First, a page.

Washington, DC (January 6, 2015) – Today, the U.S. House of Representatives adopted a rules change that will afford the House Judiciary Committee the opportunity to exercise its jurisdiction over any bill that proposes or modifies a new or existing criminal law or penalty.
National Association of Criminal Defense Lawyers (NACDL) President Theodore Simon said: "Today, we applaud the U.S. House of Representatives. This rule change adopted by the Republican leadership, enacted by the House, and supported by a bipartisan array of parties interested in meaningful reform of America's criminal justice system represents an important step toward addressing the problems of overcriminalization and the overfederalization of crime in America."
NACDL has long advocated for precisely this kind of reform in its efforts to combat overcriminalization and the overfederalization of crime. In a groundbreaking 2010 joint report – Without Intent: How Congress is Eroding the Criminal Intent Requirement in Federal Law – NACDL and Heritage recommended, among several other items, that in order to halt the erosion of the mens rea, or criminal intent, requirement in the federal law, an important procedural safeguard would be to "require adequate judiciary committee oversight of every bill proposing criminal offenses of penalties." And at the final hearing of the House Committee on the Judiciary's Overcriminalization Task Force on July 25, 2014, NACDL Past President Steven D. Benjamin reinforced this point in his hearing testimony on behalf of NACDL:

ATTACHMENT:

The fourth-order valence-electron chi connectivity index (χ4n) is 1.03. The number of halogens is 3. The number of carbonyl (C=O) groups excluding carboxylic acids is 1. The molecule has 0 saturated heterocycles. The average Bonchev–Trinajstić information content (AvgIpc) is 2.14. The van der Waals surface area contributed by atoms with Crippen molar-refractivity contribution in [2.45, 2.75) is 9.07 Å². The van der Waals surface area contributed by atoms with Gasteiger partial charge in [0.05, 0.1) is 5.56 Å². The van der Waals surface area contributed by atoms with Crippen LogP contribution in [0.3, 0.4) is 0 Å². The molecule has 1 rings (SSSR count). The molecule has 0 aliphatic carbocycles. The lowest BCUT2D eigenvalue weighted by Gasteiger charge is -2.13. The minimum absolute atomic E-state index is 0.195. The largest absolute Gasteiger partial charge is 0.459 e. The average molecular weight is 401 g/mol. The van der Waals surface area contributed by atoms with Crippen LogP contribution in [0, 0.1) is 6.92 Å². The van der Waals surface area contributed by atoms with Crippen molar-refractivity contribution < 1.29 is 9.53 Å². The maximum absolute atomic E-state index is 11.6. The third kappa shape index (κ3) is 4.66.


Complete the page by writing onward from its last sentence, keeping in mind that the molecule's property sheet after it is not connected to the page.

The positive impact of such a practice was documented in the Without Intent Report, which found a statistically significant positive correlation between the strength of a mens rea provision and Judiciary Committee action on a bill containing such a provision….Hopefully, such oversight would stem the tide of criminalization, result in clearer, more specific and high quality criminal offenses with meaningful criminal intent requirements, and would reduce the number of times criminal law-making authority would be delegated to unelected regulators.
In addition, in advance of yesterday's consideration of the rules by the House Republican Conference, a joint letter endorsing this change was submitted by: NACDL; Americans for Tax Reform; Cause of Action; The Constitution Project; James R. Copland, Director, Center for Legal Policy at the Manhattan Institute; Families Against Mandatory Minimums (FAMM); Heritage Action for America; Mark Holden, General Counsel and Sr. Vice President, Koch Industries, Inc.; U.S. Chamber of Commerce; U.S. Chamber Institute for Legal Reform; and Washington Legal Foundation.
For more information about NACDL's work in the area of overcriminalization, please visit www.nacdl.org/overcrim.
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The National Association of Criminal Defense Lawyers is the preeminent organization advancing the mission of the criminal defense bar to ensure justice and due process for persons accused of crime or wrongdoing. A professional bar association founded in 1958, NACDL's many thousands of direct members in 28 countries – and 90 state, provincial and local affiliate organizations totaling up to 40,000 attorneys – include private criminal defense lawyers, public defenders, military defense counsel, law professors and judges committed to preserving fairness and promoting a rational and humane criminal justice system.